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3rd October 2023 (10 Topics)

BSL-3 lab for Nipah confirmation

Context

Recently, ICMR permits Kerala to use TrueNat for Nipah testing.

As per a 2021 paper published in the Indian Journal of Medical Research, the sensitivity of Truenat was 97% and specificity was 100%.

Background:

  • Truenat for Nipah virus testing was granted an emergency use authorisation (EAU) by the Indian regulator in September 2021 days after the third Nipah outbreak in Kerala.
  • Both human and bat samples from Kerala were used for validating the test in 2018.
  • In 2019, NIV installed Truenat at the Government Medical College, Ernakulam during the Nipah outbreak, and at two field sites in Punjab as part of the Nipah virus surveillance in bats.

About the update:

  • Truenat will be used for testing Nipah virus at five government medical colleges that have a BSL-2 facility with BSL-3 practices.
  • Private medical colleges that have similar facilities will also be allowed to use Truenat.

What is TrueNat Test and How Does It Work?

  • TrueNat is a chip-based, battery-operated RT-PCR kit.
  • Earlier, it could only identify the E-gene in the virus that causes infections.
  • E-gene helps the virus build a spherical envelope around it.
  • But the current devices are now equipped to detect the RdRp enzyme found in the virus RNA.
  • Therefore, ICMR has ruled that these tests can be treated as a confirmation for the presence of COVID-19 virus and Nipah Virus.

Why BSL-2 facility is essential for testing Nipah virus?

A Biosafety Level 2 (BSL-2) facility is essential for testing the Nipah virus for several reasons:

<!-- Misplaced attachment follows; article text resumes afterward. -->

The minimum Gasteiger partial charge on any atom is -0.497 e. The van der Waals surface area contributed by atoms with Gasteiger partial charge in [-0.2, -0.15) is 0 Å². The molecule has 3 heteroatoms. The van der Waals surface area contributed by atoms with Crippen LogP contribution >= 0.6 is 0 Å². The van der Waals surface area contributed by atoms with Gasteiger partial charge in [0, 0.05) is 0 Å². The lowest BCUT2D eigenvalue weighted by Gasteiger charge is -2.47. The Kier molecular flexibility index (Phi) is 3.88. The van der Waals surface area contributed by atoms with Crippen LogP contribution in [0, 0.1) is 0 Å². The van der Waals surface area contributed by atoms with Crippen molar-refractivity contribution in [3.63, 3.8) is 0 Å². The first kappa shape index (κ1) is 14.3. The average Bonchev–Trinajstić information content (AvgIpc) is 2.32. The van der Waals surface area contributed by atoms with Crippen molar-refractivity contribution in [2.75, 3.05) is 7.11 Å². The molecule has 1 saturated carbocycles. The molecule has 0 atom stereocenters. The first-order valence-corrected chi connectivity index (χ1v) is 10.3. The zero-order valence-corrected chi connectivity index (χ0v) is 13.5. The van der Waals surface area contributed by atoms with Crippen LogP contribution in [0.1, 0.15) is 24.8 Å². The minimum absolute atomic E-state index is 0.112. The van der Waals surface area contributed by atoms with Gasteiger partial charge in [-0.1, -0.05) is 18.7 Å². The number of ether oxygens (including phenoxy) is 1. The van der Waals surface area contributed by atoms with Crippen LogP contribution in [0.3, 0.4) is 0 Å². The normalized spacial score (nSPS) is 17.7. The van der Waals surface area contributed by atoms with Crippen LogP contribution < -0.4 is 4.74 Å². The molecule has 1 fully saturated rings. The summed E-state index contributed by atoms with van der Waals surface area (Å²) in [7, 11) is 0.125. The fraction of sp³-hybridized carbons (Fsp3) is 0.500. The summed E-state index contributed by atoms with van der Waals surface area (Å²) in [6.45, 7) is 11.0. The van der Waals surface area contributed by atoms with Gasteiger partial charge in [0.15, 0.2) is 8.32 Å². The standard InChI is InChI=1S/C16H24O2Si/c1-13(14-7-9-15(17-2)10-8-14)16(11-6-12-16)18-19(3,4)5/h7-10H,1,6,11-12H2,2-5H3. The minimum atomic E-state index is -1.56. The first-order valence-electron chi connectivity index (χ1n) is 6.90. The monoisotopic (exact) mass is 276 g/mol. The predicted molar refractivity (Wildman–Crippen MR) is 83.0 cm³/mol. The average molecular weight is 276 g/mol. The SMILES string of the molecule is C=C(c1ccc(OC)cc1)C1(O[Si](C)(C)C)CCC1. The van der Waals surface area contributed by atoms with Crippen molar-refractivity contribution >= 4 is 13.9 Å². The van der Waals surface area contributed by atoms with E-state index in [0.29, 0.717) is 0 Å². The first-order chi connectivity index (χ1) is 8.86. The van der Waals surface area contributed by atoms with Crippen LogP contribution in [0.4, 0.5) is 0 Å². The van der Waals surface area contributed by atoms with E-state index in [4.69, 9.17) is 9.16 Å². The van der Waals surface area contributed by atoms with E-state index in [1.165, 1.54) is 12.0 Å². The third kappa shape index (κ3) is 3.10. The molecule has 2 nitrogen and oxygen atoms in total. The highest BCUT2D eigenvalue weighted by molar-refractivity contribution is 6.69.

• Safety for Laboratory Personnel: Nipah virus is a highly contagious and potentially deadly virus that can be transmitted from animals to humans and between humans.
  • A BSL-2 facility provides a safe working environment for laboratory personnel by requiring appropriate protective equipment, containment measures, and strict protocols to prevent accidental exposure or infection.
  • Containment of the Virus: BSL-2 laboratories have containment measures in place to prevent the escape of the virus into the external environment.
  • These measures include controlled access, use of primary barriers like gloves and lab coats, and secondary barriers like biosafety cabinets and specialized equipment to handle infectious materials.
  • Prevention of Cross-Contamination: BSL-2 facilities are designed to prevent cross-contamination between different samples and experiments.
  • This is crucial when working with Nipah virus samples to ensure that the virus does not inadvertently infect other samples or laboratory materials.

Rules for Nipah Virus Testing:

  • The WHO document mentions that Nipah can be confirmed by detection of the virus RNA or viral culture.
  • For a reference laboratory setting, the “diagnostic options for confirmation can include laboratory NAT, NPT/POC NAT assays, virus isolation (if BSL-3/4 available), and serum neutralisation assays”.
  • Of the diagnostic options for Nipah confirmation, WHO has included both near-patient testing (NPT) and point-of-care (POC) NAT testing.
  • Truenat is a POC NAT test.

The WHO also clearly mentions that BSL-3/4 facility is needed only when virus isolation is undertaken; isolation of viruses is only for research purposes.

Nipah Virus:

  • It is a zoonotic virus (it is transmitted from animals to humans).
  • The organism which causes Nipah Virus encephalitis is an RNA or Ribonucleic acid virus of the family Paramyxoviridae, genus Henipavirus, and is closely related to Hendra virus.
  • Hendra virus (HeV) infection is a rare emerging zoonosis that causes severe and often fatal disease in both infected horses and humans.
  • It first broke out in Malaysia and Singapore in 1998 and 1999.
  • Vectors: It first appeared in domestic pigs and has been found among several species of domestic animals including dogs, cats, goats, horses and sheep.
  • Transmission:
    • The disease spreads through fruit bats or ‘flying foxes,’ of the genus Pteropus, who are natural reservoir hosts of the Nipah and Hendra viruses.
    • The virus is present in bat urine and potentially, bat faeces, saliva, and birthing fluids.
  • Symptoms:
    • The human infection presents as an encephalitic syndrome marked by fever, headache, drowsiness, disorientation, mental confusion, coma, and potentially death.
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